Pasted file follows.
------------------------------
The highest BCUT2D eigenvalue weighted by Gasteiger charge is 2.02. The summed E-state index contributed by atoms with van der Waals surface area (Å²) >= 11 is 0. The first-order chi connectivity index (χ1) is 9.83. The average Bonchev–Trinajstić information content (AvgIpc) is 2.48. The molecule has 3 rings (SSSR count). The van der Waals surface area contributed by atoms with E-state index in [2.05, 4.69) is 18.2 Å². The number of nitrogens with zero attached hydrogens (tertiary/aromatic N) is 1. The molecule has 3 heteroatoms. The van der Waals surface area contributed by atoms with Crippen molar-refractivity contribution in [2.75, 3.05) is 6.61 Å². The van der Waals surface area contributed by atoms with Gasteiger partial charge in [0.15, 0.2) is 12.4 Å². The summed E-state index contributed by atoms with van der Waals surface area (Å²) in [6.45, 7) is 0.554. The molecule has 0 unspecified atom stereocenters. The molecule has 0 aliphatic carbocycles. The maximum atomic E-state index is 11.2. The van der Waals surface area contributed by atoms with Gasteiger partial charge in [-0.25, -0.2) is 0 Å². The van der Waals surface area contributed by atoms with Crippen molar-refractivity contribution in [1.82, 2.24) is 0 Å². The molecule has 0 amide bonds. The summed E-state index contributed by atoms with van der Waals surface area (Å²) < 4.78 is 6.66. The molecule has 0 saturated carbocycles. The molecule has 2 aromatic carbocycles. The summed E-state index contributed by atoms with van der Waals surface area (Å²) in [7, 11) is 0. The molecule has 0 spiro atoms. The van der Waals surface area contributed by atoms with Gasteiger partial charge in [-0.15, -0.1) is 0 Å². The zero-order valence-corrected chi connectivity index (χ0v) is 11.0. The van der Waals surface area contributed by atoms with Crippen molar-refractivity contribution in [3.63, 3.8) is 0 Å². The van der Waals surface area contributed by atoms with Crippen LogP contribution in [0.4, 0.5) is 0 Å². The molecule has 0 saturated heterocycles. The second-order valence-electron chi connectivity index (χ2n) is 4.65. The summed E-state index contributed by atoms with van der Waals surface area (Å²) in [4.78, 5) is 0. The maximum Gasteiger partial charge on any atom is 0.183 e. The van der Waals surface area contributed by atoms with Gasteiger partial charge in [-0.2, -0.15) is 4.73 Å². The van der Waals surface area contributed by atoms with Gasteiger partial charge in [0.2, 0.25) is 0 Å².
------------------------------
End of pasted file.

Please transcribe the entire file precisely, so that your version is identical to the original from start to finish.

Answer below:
The highest BCUT2D eigenvalue weighted by Gasteiger charge is 2.02. The summed E-state index contributed by atoms with van der Waals surface area (Å²) >= 11 is 0. The first-order chi connectivity index (χ1) is 9.83. The average Bonchev–Trinajstić information content (AvgIpc) is 2.48. The molecule has 3 rings (SSSR count). The van der Waals surface area contributed by atoms with E-state index in [2.05, 4.69) is 18.2 Å². The number of nitrogens with zero attached hydrogens (tertiary/aromatic N) is 1. The molecule has 3 heteroatoms. The van der Waals surface area contributed by atoms with Crippen molar-refractivity contribution in [2.75, 3.05) is 6.61 Å². The van der Waals surface area contributed by atoms with Gasteiger partial charge in [0.15, 0.2) is 12.4 Å². The summed E-state index contributed by atoms with van der Waals surface area (Å²) in [6.45, 7) is 0.554. The molecule has 0 unspecified atom stereocenters. The molecule has 0 aliphatic carbocycles. The maximum atomic E-state index is 11.2. The van der Waals surface area contributed by atoms with Gasteiger partial charge in [-0.25, -0.2) is 0 Å². The van der Waals surface area contributed by atoms with Crippen molar-refractivity contribution in [1.82, 2.24) is 0 Å². The molecule has 0 amide bonds. The summed E-state index contributed by atoms with van der Waals surface area (Å²) < 4.78 is 6.66. The molecule has 0 saturated carbocycles. The molecule has 2 aromatic carbocycles. The summed E-state index contributed by atoms with van der Waals surface area (Å²) in [7, 11) is 0. The molecule has 0 spiro atoms. The van der Waals surface area contributed by atoms with Gasteiger partial charge in [-0.15, -0.1) is 0 Å². The zero-order valence-corrected chi connectivity index (χ0v) is 11.0. The van der Waals surface area contributed by atoms with Crippen molar-refractivity contribution in [3.63, 3.8) is 0 Å². The van der Waals surface area contributed by atoms with Crippen LogP contribution in [0.4, 0.5) is 0 Å². The molecule has 0 saturated heterocycles. The second-order valence-electron chi connectivity index (χ2n) is 4.65. The summed E-state index contributed by atoms with van der Waals surface area (Å²) in [4.78, 5) is 0. The maximum Gasteiger partial charge on any atom is 0.183 e. The van der Waals surface area contributed by atoms with Gasteiger partial charge in [-0.2, -0.15) is 4.73 Å². The van der Waals surface area contributed by atoms with Gasteiger partial charge in [0.2, 0.25) is 0 Å².